Aid workers searched for bodies Monday among charred vehicles and destroyed market stalls after a trio of church bombings sparked reprisal killings in northern Nigeria, officials said. The Nigerian Red Cross said the death toll had more than doubled, to 50 people.
The radical Islamist sect known as Boko Haram on Monday claimed responsibility for Sunday's suicide attacks at two churches in the city of Zaria and another in the city of Kaduna that left 21 people dead, according to an initial count.
The reprisals highlight festering religious tensions in Nigeria, a nation of more than 160 million people. The attacks occurred in the religious flashpoint state of Kaduna that sits at the border between the country's predominantly Muslim north and its mainly Christian south. A history of attacks and counterattacks between the two communities means that authorities are often cautious about releasing death figures.
Officials initially said 21 people were killed in Sunday morning's blasts. But the Nigerian Red Cross said late Sunday that the death toll had jumped to 50, to include reprisal killings. Officials refused to give a breakdown clarifying who died in the initial blasts and who was killed in reprisals.
"We did that for a reason," said Andronicus Adeyemo, deputy head of disaster management at the Nigerian Red Cross. "Those figures are sensitive."
Authorities fear that a breakdown of the deaths will trigger revenge killings. Most of the victims killed in church on Sunday are presumed to be Christian and most of those killed in reprisal attacks are presumed to be Muslim, raising concerns that a distinction between initial and reprisal deaths will be interpreted as a Christian and Muslim breakdown.
At about 5 p.m. Monday, men armed with bombs and guns launched attacks in Damaturu, the capital of Yobe state about 450 miles (720 kilometers) north of Kaduna, said Yobe state police chief Patrick Egbuniwe. It was not immediately clear what parts of Damaturu were attacked, whether there were any casualties, or whether the violence could have been linked to the killings in Kaduna.
But Egbuniwe said, "Terrorists are trying to show that they can't be stopped."
Fatima Garba, a citizen who lives near government buildings, said she could still hear gunshots being fired at about 10 p.m.
In November, Boko Haram claimed responsibility for bombings and shootings in and around Damaturu city _ some at Christian churches _ that left more than 100 people dead.
In Kaduna, relief officials said they were still collecting bodies on Monday. Most victims were petty traders and transporters such as bus drivers and motorcycle taxi drivers, who are presumed to be Muslim and who commute daily to the predominantly Christian southern part of the city. An Associated Press reporter saw charred motorcycles, buses and stalls that littered deserted streets in predominantly Christian neighborhoods Monday. The state government initially imposed a 24-hour curfew, but relaxed it Monday to a dusk-until-dawn curfew.
"We are still picking up bodies from reprisals," Musa Illalah, the National Emergency Management Agency coordinator for Kaduna State, said Monday morning.
The group known as Boko Haram said in an email that it was responsible for the attacks.
"Allah has given us victory in the attacks we launched (Sunday) against churches in Kaduna and Zaria towns which resulted in the deaths of many Christians and security personnel," the statement said in the local Hausa language.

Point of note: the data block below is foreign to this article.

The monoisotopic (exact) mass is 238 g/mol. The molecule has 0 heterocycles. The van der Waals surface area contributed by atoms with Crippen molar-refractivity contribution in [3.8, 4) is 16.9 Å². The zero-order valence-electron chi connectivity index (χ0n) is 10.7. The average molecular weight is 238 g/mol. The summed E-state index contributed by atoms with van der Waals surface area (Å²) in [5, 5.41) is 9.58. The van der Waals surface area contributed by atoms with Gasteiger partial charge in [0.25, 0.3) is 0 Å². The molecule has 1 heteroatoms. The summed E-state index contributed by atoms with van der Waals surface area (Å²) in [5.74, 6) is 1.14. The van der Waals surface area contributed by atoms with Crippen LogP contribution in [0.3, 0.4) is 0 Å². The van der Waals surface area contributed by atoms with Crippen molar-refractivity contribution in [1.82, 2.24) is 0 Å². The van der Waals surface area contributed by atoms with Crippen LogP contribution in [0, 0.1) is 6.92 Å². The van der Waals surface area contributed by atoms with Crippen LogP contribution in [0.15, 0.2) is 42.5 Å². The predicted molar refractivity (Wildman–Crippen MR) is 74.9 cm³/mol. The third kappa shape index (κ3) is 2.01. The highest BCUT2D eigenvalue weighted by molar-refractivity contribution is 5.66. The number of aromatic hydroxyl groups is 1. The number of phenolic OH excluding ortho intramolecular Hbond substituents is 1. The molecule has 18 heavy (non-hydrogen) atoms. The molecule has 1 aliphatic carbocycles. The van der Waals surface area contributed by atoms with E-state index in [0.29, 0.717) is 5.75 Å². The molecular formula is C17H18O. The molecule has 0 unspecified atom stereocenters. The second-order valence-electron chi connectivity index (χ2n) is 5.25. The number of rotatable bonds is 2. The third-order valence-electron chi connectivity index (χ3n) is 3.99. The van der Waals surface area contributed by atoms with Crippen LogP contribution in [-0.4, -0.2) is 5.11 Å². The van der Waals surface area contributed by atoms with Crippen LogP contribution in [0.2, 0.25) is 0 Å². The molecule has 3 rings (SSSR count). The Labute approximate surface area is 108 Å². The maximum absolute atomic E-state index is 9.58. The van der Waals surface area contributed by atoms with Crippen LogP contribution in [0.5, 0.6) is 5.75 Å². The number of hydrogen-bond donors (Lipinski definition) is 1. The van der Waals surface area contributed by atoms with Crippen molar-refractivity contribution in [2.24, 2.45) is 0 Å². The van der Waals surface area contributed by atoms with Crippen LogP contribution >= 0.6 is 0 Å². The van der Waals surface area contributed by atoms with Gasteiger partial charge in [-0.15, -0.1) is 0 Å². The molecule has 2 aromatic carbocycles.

Boko Haram, whose name means "Western education is sacrilege" in Hausa, is waging an increasingly bloody fight with Nigeria's security agencies and public. More than 580 people have been killed in violence blamed on the sect this year alone, according to an AP count.
As news of the church attack filtered through the city Sunday morning, young Christians took to the streets in violent protest. An AP reporter saw billows of smoke over a mosque in a predominantly Christian part of the city. People had mounted illegal roadblocks and were seen harassing motorists. A motorcycle rider in that same neighborhood lay seriously hurt and bleeding by the road side. Motorbike riders often become easy targets during reprisal attacks by Christians. Police said that about 1,000 Muslims took refuge at police quarters.
The first two suicide bomb attacks occurred Sunday within about 10 minutes of each other in different part of the city of Zaria. Thirty minutes later, a third attack targeting a church rocked the nearby city of Kaduna. All three attacks wounded at least 100 people, an official who works with a relief agency involved in rescue efforts had said Sunday. He spoke on condition of anonymity because he wasn't authorized to speak to journalists.
Churches have been increasingly targeted by violence in Nigeria. This is the third weekend in a row that Boko Haram is claiming responsibility for church attacks in central and northern Nigeria. Statements attributed to the group said they were responsible for church attacks in the first and second Sundays of June that killed at least 21 people.
That threat has prompted churches to boost their security.
Police said security guards stationed outside the three churches had kept the number of deaths relatively low.
"In most of the attacks, they (the attackers) did not reach their desired location," national police spokesman Frank Mba told Nigeria's state-run television.
The most deadly attacks seem to have targeted Christian holidays: An Easter Day blast in Kaduna left at least 38 people dead, and a Christmas Day suicide bombing of a Catholic church near Nigeria's capital killed at least 44. Boko Haram claimed responsibility for both attacks.
Associated Press writers Yinka Ibukun in Lagos, Nigeria and Haruna Umar in Maiduguri, Nigeria contributed to this report.